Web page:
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Representational State Transfer

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This presentation aimed to explain what is REST and why it is commonly misunderstood. It focuses on describing REST from scientific point of view, based on Roy`s Fielding dissertation.

This presentation aimed to explain what is REST and why it is commonly misunderstood. It focuses on describing REST from scientific point of view, based on Roy`s Fielding dissertation.

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  • 1. Representational State Transfer Alexei Skachykhin – Software Engineer iTechArt, 2014
  • 2. The Internet Of Things  Explosion of WWW  Smart Electronics  Web APIs
  • 3. Painting Style What painting style is it? Cubism? Surrealism?
  • 4. REST Like painting style, REST is a network architectural style Representational State Transfer
  • 5. REST NO SPEC! NO PROTOCOL!
  • 6. Who coined the term? Roy Fielding  Author of HTTP spec  Co-founder of Apache HTTP Server  Senior Principal scientist at Adobe
  • 7. Who else? Mike Amundsen Leonard Richardson
  • 8. Architectural Style Architectural style is basically set of constraints, and following them leads to gaining certain architectural properties (benefits)
  • 9. Architectural Style Feature-driven Architectural Style
  • 10. Architectural Style Constraints-driven Architectural Style
  • 11. Properties of REST Heterogeny Scalability Evolvability Visibility Reliability Efficiency
  • 12. Constraints Client-Server Stateless Cacheable Layered System Code on Demand Uniform Interface  Optional constraint
  • 13. REST Derivation RR CS LS VM U $ CSS LCS COD C$SS LC$SS LCODC$SS REST layered on-demand stateless simple visible reliable shared extensible reusable scalable multi. org.
  • 14. Client-Server  Separation of concerns  Independent development  Security is scoped to connections Benefits
  • 15. Client-Server Wouldn`t that mean that Client-Side databases violate REST? NOT AT ALL ACTUALLY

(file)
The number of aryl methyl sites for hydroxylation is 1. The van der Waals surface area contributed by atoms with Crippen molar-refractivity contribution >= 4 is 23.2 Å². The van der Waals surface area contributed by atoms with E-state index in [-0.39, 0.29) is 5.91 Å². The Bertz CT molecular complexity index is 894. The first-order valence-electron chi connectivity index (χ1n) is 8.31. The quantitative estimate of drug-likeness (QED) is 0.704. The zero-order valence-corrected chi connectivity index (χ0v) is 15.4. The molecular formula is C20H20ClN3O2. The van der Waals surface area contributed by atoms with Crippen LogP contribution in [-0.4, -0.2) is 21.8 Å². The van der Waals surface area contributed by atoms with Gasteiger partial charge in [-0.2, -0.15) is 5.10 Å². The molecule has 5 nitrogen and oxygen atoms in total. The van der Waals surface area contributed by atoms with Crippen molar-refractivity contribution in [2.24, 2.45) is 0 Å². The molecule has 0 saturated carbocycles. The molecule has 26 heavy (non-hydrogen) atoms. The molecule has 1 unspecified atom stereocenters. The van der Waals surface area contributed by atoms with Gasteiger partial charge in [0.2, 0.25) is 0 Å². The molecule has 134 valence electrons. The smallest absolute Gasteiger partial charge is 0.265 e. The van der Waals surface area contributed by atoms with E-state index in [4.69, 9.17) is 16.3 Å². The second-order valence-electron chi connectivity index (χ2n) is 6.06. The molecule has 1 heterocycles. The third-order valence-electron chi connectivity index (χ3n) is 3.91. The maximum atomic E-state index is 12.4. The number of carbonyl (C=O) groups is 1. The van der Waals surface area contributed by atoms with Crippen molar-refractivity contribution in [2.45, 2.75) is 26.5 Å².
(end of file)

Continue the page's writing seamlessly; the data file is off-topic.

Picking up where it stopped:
• 16. Client-Server How does WebRTC fit into REST? IT DOESN`T
  • 17. Stateless Each request from client to server must contain all of the information necessary to understand the request
  • 18. Stateless Application State Resource State
  • 19. Stateless  Simplified Scalability (CAP theorem)  Improved Reliability (recover from failures)  Visibility Benefits
  • 20. Stateless  Performance decrease (repetitive data)  Risk of inconsistent app behavior Disadvantages
  • 21. Cacheable Cache constraints require that the data within a response to a request be implicitly or explicitly labeled as cacheable or non-cacheable
  • 22. Cacheable  Improved efficiency  Improved scalability  Improved user perceived performance Benefits
  • 23. Layered system Allows an architecture to be composed of hierarchical layers
  • 24. Layered system  Bound complexity  Improved scalability (load balancing) Benefits
  • 25. Layered system  Increased latency  User-perceived performance may degrade Disadvantages
  • 26. Code on Demand (Optional) REST allows client functionality to be extended by downloading and executing code in the form of applets or scripts
  • 27. Code on Demand (Optional)  Improved extensibility  Simplified clients Benefits
  • 28. Uniform Interface Generalized interface between components. All of the components communicate through this interface
  • 29. Uniform Interface  Improved visibility  Overall simplicity  Implementation decoupled from services Benefits
  • 30. Uniform Interface BUT! Performance suffers!
  • 31. Uniform Interface Identification of resources Manipulation of resources through representations Self-descriptive messages Hypermedia as the engine of application state
  • 32. Uniform Interface Resources Resource is any concept that might be target of an author`s hypertext reference
  • 33. Uniform Interface Resources DOCUMENT, IMAGE, PERSON, COLLECTION OF FAVOURITE MOVIES, E.T.C.
  • 34. Uniform Interface Resources  𝑀 𝑟 𝑡 , resource to set map  Static semantics  Many-to-Many
  • 35. Uniform Interface Resources Don`t use database schema as a basis for Web API for couple of reasons  API clients care about application semantics not database schema, which is different thing  Changes to the database schema become impossible